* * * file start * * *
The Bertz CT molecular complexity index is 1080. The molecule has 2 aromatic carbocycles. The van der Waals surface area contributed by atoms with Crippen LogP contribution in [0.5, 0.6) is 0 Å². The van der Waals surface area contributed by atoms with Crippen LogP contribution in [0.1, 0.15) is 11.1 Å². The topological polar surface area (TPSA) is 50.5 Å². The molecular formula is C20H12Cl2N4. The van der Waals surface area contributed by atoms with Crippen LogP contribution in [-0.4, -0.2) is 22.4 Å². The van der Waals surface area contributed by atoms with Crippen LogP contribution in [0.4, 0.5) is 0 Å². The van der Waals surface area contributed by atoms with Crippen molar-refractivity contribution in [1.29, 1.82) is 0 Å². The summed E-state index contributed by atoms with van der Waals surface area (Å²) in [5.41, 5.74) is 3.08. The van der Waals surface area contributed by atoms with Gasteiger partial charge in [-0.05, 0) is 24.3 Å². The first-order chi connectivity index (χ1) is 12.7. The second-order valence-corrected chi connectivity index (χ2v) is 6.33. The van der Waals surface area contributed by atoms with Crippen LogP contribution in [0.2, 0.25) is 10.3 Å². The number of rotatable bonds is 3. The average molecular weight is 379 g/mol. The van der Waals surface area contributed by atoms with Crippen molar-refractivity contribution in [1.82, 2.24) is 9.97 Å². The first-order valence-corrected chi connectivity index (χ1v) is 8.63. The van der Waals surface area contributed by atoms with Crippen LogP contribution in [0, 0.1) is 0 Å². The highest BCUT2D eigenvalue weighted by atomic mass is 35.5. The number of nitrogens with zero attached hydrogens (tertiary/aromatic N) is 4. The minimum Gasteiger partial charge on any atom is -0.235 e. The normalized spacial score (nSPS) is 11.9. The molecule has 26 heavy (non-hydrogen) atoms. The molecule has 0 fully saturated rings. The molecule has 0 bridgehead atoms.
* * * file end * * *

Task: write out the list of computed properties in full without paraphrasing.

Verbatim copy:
The Bertz CT molecular complexity index is 1080. The molecule has 2 aromatic carbocycles. The van der Waals surface area contributed by atoms with Crippen LogP contribution in [0.5, 0.6) is 0 Å². The van der Waals surface area contributed by atoms with Crippen LogP contribution in [0.1, 0.15) is 11.1 Å². The topological polar surface area (TPSA) is 50.5 Å². The molecular formula is C20H12Cl2N4. The van der Waals surface area contributed by atoms with Crippen LogP contribution in [-0.4, -0.2) is 22.4 Å². The van der Waals surface area contributed by atoms with Crippen LogP contribution in [0.4, 0.5) is 0 Å². The van der Waals surface area contributed by atoms with Crippen molar-refractivity contribution in [1.29, 1.82) is 0 Å². The summed E-state index contributed by atoms with van der Waals surface area (Å²) in [5.41, 5.74) is 3.08. The van der Waals surface area contributed by atoms with Gasteiger partial charge in [-0.05, 0) is 24.3 Å². The first-order chi connectivity index (χ1) is 12.7. The second-order valence-corrected chi connectivity index (χ2v) is 6.33. The van der Waals surface area contributed by atoms with Crippen LogP contribution in [0.2, 0.25) is 10.3 Å². The number of rotatable bonds is 3. The average molecular weight is 379 g/mol. The van der Waals surface area contributed by atoms with Crippen molar-refractivity contribution in [1.82, 2.24) is 9.97 Å². The first-order valence-corrected chi connectivity index (χ1v) is 8.63. The van der Waals surface area contributed by atoms with Crippen LogP contribution in [0, 0.1) is 0 Å². The highest BCUT2D eigenvalue weighted by atomic mass is 35.5. The number of nitrogens with zero attached hydrogens (tertiary/aromatic N) is 4. The minimum Gasteiger partial charge on any atom is -0.235 e. The normalized spacial score (nSPS) is 11.9. The molecule has 26 heavy (non-hydrogen) atoms. The molecule has 0 fully saturated rings. The molecule has 0 bridgehead atoms.